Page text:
Tuesday, January 08, 2008

LBJ vs. the Civil Rights Act of 1957

James Taranto digs up some history:
As Bruce Bartlett explains in "Wrong on Race: The Democratic Party's Buried Past" (available from the OpinionJournal bookstore):

In his January 10, 1957, State of the Union Address, Eisenhower renewed his request for civil rights legislation, which had passed the House but died in the Senate in the previous Congress due to Southern Democratic delaying tactics. . . .

Everyone knew that the critical fight on the civil rights bill would be in the Senate. . . . In that body, the key figure was Majority Leader Lyndon Johnson, who represented the [former] Confederate state of Texas and had been installed in his position by Southern Democrats precisely in order to block civil rights legislation. Until the 1950s, Johnson's record of opposition to all civil rights legislation was spotless. But he was ambitious and wanted to be president. . . .

After dragging his feet on the civil rights bill throughout much of 1957, Johnson finally came to the conclusion that the tide had turned in favor of civil rights and he needed to be on the right side of the issue if he hoped to become president. . . .

At the same time, the Senate's master tactician and principal opponent of the civil rights bill, Democrat Richard B. Russell of Georgia, saw the same handwriting on the wall but came to a different conclusion. He realized that the support was no longer there for an old-fashioned Democrat filibuster. . . . So Russell adopted a different strategy this time of trying to amend the civil rights bill so as to minimize its impact. Behind the scenes, Johnson went along with Russell's strategy of not killing the civil rights bill, but trying to neuter it as much as possible. . . .

Eisenhower was disappointed at not being able to produce a better piece of legislation. "I wanted a much stronger civil rights bill in '57 than I could get," he later lamented. "But the Democrats . . . wouldn't let me have it."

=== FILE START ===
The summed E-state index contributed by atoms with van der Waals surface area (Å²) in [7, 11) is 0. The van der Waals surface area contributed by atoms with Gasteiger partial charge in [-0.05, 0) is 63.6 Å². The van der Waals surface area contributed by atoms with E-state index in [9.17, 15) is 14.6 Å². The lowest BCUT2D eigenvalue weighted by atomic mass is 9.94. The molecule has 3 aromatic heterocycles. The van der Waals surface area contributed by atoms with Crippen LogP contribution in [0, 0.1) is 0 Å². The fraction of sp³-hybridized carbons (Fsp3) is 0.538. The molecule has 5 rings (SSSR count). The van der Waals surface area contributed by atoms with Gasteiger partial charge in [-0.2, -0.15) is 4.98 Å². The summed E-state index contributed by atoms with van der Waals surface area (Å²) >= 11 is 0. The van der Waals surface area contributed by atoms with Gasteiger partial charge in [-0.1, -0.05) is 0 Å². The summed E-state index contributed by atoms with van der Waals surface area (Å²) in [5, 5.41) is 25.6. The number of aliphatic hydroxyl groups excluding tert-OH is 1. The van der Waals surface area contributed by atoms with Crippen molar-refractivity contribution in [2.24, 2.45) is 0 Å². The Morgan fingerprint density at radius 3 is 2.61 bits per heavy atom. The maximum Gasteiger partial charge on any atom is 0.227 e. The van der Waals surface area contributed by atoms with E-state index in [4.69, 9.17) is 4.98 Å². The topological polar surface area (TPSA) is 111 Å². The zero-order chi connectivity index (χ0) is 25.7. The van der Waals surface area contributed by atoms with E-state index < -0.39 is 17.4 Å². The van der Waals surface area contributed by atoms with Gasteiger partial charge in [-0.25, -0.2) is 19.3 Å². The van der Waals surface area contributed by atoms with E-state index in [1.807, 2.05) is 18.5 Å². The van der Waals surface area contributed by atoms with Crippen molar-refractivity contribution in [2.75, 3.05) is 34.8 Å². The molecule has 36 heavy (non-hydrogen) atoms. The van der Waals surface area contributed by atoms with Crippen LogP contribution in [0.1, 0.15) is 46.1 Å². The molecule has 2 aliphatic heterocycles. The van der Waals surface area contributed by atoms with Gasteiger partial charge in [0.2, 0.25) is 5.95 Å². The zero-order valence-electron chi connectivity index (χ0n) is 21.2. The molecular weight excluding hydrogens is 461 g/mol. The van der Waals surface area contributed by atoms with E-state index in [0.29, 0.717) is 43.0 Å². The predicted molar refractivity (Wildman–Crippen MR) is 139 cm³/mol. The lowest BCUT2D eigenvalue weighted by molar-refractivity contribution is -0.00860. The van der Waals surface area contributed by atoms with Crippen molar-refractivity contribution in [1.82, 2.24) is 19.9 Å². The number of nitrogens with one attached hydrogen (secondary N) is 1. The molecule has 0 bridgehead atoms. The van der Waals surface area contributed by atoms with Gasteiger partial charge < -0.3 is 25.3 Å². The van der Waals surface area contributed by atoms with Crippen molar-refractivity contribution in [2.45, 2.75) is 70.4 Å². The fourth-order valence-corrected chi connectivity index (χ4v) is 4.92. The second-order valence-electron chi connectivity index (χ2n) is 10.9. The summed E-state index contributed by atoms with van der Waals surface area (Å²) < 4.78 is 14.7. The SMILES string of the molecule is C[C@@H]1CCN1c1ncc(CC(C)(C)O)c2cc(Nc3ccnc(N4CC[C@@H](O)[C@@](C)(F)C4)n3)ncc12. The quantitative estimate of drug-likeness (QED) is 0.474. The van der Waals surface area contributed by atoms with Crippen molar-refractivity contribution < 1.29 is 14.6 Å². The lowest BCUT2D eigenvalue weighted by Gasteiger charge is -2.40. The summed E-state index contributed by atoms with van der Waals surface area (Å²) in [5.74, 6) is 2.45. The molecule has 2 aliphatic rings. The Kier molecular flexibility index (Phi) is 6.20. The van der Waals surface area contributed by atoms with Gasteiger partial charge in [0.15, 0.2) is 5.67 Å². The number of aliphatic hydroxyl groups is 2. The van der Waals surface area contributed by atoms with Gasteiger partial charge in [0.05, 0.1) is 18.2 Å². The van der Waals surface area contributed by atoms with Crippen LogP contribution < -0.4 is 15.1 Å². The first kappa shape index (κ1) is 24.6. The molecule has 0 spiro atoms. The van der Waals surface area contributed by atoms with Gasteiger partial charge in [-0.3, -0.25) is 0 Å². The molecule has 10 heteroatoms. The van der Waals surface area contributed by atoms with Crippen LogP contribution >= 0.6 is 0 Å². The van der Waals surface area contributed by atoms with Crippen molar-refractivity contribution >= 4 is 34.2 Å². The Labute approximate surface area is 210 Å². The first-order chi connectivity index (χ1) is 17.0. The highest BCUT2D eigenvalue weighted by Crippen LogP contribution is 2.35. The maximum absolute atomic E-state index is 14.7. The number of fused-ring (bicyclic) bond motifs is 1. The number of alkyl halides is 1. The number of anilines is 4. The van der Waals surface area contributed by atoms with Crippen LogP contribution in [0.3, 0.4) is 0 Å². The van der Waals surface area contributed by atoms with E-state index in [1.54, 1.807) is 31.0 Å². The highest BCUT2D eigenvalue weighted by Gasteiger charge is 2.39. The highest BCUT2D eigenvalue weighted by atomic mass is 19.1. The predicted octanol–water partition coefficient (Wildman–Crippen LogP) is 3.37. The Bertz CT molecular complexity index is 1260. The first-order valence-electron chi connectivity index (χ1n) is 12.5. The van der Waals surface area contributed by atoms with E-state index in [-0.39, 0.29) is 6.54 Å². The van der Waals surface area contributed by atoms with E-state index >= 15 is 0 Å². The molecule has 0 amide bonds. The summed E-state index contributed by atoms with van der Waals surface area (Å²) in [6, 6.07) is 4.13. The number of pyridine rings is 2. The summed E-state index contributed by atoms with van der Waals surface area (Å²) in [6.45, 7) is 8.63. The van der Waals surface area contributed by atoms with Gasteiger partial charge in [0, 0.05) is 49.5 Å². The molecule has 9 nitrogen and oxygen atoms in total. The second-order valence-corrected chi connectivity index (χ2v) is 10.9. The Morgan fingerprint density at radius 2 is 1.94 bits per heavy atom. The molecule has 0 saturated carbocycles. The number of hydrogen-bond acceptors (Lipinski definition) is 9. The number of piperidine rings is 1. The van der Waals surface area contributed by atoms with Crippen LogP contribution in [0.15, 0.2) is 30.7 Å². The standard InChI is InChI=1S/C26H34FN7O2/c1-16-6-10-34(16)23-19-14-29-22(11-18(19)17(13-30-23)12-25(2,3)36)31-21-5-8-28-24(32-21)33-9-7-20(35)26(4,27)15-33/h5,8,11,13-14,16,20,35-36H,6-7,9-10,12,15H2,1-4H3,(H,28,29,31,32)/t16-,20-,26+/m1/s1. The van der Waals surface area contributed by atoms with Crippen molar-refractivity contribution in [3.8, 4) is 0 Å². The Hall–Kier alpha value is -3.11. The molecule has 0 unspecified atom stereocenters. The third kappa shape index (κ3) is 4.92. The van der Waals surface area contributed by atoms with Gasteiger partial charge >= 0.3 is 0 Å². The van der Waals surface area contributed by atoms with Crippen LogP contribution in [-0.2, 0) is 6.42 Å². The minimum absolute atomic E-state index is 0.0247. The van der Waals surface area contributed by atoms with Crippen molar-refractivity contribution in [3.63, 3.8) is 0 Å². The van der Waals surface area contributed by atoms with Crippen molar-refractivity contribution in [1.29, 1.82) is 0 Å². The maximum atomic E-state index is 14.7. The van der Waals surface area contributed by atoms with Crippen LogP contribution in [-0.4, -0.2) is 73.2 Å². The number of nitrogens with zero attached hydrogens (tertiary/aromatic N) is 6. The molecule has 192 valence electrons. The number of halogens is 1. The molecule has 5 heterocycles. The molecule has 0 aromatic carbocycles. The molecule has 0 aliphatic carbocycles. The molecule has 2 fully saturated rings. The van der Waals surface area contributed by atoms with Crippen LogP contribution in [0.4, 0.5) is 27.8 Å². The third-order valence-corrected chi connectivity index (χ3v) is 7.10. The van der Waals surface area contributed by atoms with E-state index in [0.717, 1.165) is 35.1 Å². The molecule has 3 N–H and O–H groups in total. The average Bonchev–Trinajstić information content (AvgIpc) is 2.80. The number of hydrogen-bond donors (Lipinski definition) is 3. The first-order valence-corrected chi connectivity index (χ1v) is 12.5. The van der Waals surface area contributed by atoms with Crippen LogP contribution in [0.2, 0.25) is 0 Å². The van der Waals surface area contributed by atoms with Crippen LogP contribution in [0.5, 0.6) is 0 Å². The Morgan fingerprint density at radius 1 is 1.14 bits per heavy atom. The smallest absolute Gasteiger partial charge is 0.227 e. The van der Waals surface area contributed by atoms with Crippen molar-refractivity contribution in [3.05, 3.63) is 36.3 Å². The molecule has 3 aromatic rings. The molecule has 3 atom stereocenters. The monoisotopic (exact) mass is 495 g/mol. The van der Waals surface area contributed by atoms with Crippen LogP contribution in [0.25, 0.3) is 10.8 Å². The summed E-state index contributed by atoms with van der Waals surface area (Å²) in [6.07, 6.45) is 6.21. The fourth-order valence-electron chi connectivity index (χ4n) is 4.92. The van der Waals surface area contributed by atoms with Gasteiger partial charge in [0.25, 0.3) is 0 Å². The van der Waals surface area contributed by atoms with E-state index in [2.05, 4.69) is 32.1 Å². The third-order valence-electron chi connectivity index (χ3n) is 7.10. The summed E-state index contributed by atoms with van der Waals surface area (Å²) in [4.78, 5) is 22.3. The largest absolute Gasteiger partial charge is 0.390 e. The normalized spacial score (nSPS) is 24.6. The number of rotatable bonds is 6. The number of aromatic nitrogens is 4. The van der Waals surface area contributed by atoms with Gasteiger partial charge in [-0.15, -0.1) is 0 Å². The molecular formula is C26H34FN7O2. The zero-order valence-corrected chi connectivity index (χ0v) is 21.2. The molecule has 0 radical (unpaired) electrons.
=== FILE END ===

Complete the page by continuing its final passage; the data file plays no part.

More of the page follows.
Liberals criticized Eisenhower for getting such a modest bill at the end of the day. But Johnson argued that it was historically important because it was the first civil rights bill to pass Congress since 1875. "Once you break virginity," he said, "it'll be easier next time."
To put it mildly, LBJ was not a consistent advocate of racial equality. Bartlett (both in his book and in this article) quotes LBJ's explanation of why he backed the Civil Rights Act of 1957:

"These Negroes, they're getting pretty uppity these days and that's a problem for us since they've got something now they never had before, the political pull to back up their uppityness. Now we've got to do something about this, we've got to give them a little something, just enough to quiet them down, not enough to make a difference. For if we don't move at all, then their allies will line up against us and there'll be no way of stopping them, we'll lose the filibuster and there'll be no way of putting a brake on all sorts of wild legislation. It'll be Reconstruction all over again."


WELCOME to readers of TheBlackSphere.

3 comments:

Anonymous said...

That was the real LBJ. It shows his real feeling about nonwhites. Later of course he spent his life pretending to be something else. I will bet that in the forties he Like FDR opposed anti lynching laws showing they were little better than the NAZIs.
Texas was the number one state for lynching. And of course the R in FDR stood for racist.

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Pashta said...

Don't forget the racist crap LBJ said about "having those n***ers voting democrat for the next 200 years" because they FINALLY passed the civil rights bill the Republicans tried to pass time and time again...

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